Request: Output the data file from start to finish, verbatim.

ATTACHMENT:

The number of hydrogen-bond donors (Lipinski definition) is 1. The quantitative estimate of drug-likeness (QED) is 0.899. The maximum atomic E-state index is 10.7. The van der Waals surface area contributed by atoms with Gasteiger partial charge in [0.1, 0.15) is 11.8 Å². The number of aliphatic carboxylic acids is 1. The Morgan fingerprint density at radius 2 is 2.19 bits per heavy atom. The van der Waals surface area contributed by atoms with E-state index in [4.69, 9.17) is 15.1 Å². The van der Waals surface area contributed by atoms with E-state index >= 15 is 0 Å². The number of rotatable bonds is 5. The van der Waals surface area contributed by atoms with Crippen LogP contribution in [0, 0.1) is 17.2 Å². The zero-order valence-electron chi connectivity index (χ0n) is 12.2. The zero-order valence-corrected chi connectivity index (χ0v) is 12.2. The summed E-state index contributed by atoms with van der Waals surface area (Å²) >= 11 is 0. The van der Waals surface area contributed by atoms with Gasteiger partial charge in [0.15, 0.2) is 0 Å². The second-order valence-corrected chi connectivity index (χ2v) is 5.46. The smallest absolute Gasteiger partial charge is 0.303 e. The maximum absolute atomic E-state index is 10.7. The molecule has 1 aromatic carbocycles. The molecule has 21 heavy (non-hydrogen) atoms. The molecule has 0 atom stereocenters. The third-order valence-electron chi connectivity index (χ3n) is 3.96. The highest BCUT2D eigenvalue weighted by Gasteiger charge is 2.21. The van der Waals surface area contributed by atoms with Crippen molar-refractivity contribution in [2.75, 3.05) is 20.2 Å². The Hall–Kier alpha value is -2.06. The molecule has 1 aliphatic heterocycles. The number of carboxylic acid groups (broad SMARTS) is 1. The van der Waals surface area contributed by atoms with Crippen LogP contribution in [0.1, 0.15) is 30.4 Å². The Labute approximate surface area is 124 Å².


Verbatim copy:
The number of hydrogen-bond donors (Lipinski definition) is 1. The quantitative estimate of drug-likeness (QED) is 0.899. The maximum atomic E-state index is 10.7. The van der Waals surface area contributed by atoms with Gasteiger partial charge in [0.1, 0.15) is 11.8 Å². The number of aliphatic carboxylic acids is 1. The Morgan fingerprint density at radius 2 is 2.19 bits per heavy atom. The van der Waals surface area contributed by atoms with E-state index in [4.69, 9.17) is 15.1 Å². The van der Waals surface area contributed by atoms with E-state index >= 15 is 0 Å². The number of rotatable bonds is 5. The van der Waals surface area contributed by atoms with Crippen LogP contribution in [0, 0.1) is 17.2 Å². The zero-order valence-electron chi connectivity index (χ0n) is 12.2. The zero-order valence-corrected chi connectivity index (χ0v) is 12.2. The summed E-state index contributed by atoms with van der Waals surface area (Å²) >= 11 is 0. The van der Waals surface area contributed by atoms with Gasteiger partial charge in [0.15, 0.2) is 0 Å². The second-order valence-corrected chi connectivity index (χ2v) is 5.46. The smallest absolute Gasteiger partial charge is 0.303 e. The maximum absolute atomic E-state index is 10.7. The molecule has 1 aromatic carbocycles. The molecule has 21 heavy (non-hydrogen) atoms. The molecule has 0 atom stereocenters. The third-order valence-electron chi connectivity index (χ3n) is 3.96. The highest BCUT2D eigenvalue weighted by Gasteiger charge is 2.21. The van der Waals surface area contributed by atoms with Crippen molar-refractivity contribution in [2.75, 3.05) is 20.2 Å². The Hall–Kier alpha value is -2.06. The molecule has 1 aliphatic heterocycles. The number of carboxylic acid groups (broad SMARTS) is 1. The van der Waals surface area contributed by atoms with Crippen LogP contribution in [0.1, 0.15) is 30.4 Å². The Labute approximate surface area is 124 Å².